These results as a whole emphasize the complexity of the interactions at work between the global-scale climate changes, the diverse behaviour of the ENSO system and regional climate changes. It remains to be determined if the extreme intensity of the two events which occurred at the end of the XXth Century, in 1982-1983, then in 1997-1998, is effectively linked to recent intensification of global warming. If that turned out to be the case, the El Niño phenomenon could become more and more intense and destructive, not only on the South American coasts, but also in other regions of the world.
Grégory Fléchet – DIC:
(1)This research was conducted jointly with the universities of Chile and Concepción (Chile). It follows-up work for a doctoral thesis by Gabriel Vargas presented at the University of Bordeaux I and financed by the IRD.
(2)This term designates the phenomenon of an uprising of cold water which occurs when the strong oceanic winds displace the sea surface waters.
Grégory Fléchet | alfa
Preservation of floodplains is flood protection
27.09.2017 | Technische Universität München
Conservationists are sounding the alarm: parrots much more threatened than assumed
15.09.2017 | Justus-Liebig-Universität Gießen
University of Maryland researchers contribute to historic detection of gravitational waves and light created by event
On August 17, 2017, at 12:41:04 UTC, scientists made the first direct observation of a merger between two neutron stars--the dense, collapsed cores that remain...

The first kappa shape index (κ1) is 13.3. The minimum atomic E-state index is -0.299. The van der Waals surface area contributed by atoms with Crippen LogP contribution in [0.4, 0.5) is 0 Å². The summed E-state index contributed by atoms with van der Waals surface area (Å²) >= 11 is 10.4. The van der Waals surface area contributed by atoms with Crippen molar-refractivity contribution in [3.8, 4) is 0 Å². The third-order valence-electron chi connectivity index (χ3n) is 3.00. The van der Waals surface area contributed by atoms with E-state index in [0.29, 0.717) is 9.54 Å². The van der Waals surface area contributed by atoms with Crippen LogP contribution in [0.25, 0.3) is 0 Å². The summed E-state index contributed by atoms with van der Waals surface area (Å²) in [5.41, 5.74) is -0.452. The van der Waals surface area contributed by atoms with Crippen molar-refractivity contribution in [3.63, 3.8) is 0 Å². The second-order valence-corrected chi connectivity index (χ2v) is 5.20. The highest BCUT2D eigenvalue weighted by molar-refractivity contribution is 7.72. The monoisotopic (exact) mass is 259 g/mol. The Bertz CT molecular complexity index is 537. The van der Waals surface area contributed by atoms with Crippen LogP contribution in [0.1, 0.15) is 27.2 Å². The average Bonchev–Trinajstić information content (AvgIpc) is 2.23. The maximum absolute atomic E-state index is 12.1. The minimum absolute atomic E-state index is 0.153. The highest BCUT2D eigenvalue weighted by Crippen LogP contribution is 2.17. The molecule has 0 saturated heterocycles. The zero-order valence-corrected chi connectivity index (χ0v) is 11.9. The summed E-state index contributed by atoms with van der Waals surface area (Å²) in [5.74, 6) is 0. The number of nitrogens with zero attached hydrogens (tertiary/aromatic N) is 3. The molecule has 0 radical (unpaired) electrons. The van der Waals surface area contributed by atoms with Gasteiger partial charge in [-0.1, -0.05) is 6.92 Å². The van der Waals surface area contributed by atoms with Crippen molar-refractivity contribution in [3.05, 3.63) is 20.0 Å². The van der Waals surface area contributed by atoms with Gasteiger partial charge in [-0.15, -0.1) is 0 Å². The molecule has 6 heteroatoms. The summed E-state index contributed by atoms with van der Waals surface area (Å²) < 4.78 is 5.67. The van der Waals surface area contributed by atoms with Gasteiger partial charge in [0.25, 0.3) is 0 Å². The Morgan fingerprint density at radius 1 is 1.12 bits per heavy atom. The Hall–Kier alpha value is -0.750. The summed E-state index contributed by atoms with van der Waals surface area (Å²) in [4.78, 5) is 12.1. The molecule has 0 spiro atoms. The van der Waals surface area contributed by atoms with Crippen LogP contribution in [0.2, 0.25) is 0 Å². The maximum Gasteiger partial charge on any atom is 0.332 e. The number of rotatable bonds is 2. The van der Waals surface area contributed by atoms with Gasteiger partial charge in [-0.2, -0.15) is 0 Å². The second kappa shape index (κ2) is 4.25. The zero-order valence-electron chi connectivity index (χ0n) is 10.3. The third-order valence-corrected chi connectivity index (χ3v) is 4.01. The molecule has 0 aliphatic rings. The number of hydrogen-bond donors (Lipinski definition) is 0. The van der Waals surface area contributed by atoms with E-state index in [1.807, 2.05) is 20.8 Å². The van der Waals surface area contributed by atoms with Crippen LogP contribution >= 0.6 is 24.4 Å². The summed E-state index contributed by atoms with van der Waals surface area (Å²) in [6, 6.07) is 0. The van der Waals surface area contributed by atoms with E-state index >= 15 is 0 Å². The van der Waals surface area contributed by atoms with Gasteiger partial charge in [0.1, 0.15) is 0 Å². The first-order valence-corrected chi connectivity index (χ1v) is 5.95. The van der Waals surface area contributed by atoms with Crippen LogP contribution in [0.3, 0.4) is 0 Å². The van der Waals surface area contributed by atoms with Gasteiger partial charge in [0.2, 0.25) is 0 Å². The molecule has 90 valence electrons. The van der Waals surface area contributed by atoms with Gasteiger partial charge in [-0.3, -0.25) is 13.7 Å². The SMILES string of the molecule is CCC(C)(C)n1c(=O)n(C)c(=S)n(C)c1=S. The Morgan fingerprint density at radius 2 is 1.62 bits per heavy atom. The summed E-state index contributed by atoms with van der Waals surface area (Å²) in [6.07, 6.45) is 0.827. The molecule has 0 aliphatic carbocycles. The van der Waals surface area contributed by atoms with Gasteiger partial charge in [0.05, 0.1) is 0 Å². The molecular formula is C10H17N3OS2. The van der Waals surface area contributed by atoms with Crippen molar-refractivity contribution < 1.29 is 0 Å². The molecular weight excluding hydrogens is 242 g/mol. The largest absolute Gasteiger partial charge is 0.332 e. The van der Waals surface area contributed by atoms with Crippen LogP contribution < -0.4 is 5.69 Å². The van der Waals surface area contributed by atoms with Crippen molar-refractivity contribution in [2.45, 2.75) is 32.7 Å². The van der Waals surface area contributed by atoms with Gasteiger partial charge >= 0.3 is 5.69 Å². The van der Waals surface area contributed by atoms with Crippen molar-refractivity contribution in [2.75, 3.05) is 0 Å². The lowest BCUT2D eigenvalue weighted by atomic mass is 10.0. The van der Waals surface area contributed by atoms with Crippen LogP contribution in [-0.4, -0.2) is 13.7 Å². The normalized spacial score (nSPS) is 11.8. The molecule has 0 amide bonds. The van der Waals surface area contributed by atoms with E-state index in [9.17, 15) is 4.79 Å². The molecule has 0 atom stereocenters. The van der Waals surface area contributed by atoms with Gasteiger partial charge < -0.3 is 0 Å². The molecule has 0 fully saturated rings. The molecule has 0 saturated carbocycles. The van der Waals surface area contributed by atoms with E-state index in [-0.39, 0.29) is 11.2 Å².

Seven new papers describe the first-ever detection of light from a gravitational wave source. The event, caused by two neutron stars colliding and merging together, was dubbed GW170817 because it sent ripples through space-time that reached Earth on 2017 August 17. Around the world, hundreds of excited astronomers mobilized quickly and were able to observe the event using numerous telescopes, providing a wealth of new data.
Previous detections of gravitational waves have all involved the merger of two black holes, a feat that won the 2017 Nobel Prize in Physics earlier this month....
Material defects in end products can quickly result in failures in many areas of industry, and have a massive impact on the safe use of their products. This is why, in the field of quality assurance, intelligent, nondestructive sensor systems play a key role. They allow testing components and parts in a rapid and cost-efficient manner without destroying the actual product or changing its surface. Experts from the Fraunhofer IZFP in Saarbrücken will be presenting two exhibits at the Blechexpo in Stuttgart from 7–10 November 2017 that allow fast, reliable, and automated characterization of materials and detection of defects (Hall 5, Booth 5306).
When quality testing uses time-consuming destructive test methods, it can result in enormous costs due to damaging or destroying the products. And given that...
Using a new cooling technique MPQ scientists succeed at observing collisions in a dense beam of cold and slow dipolar molecules.
How do chemical reactions proceed at extremely low temperatures? The answer requires the investigation of molecular samples that are cold, dense, and slow at...
Scientists from the Max Planck Institute of Quantum Optics, using high precision laser spectroscopy of atomic hydrogen, confirm the surprisingly small value of the proton radius determined from muonic hydrogen.
It was one of the breakthroughs of the year 2010: Laser spectroscopy of muonic hydrogen resulted in a value for the proton charge radius that was significantly...
17.10.2017 | Event News
10.10.2017 | Event News
10.10.2017 | Event News
19.10.2017 | Life Sciences
19.10.2017 | Interdisciplinary Research
19.10.2017 | Earth Sciences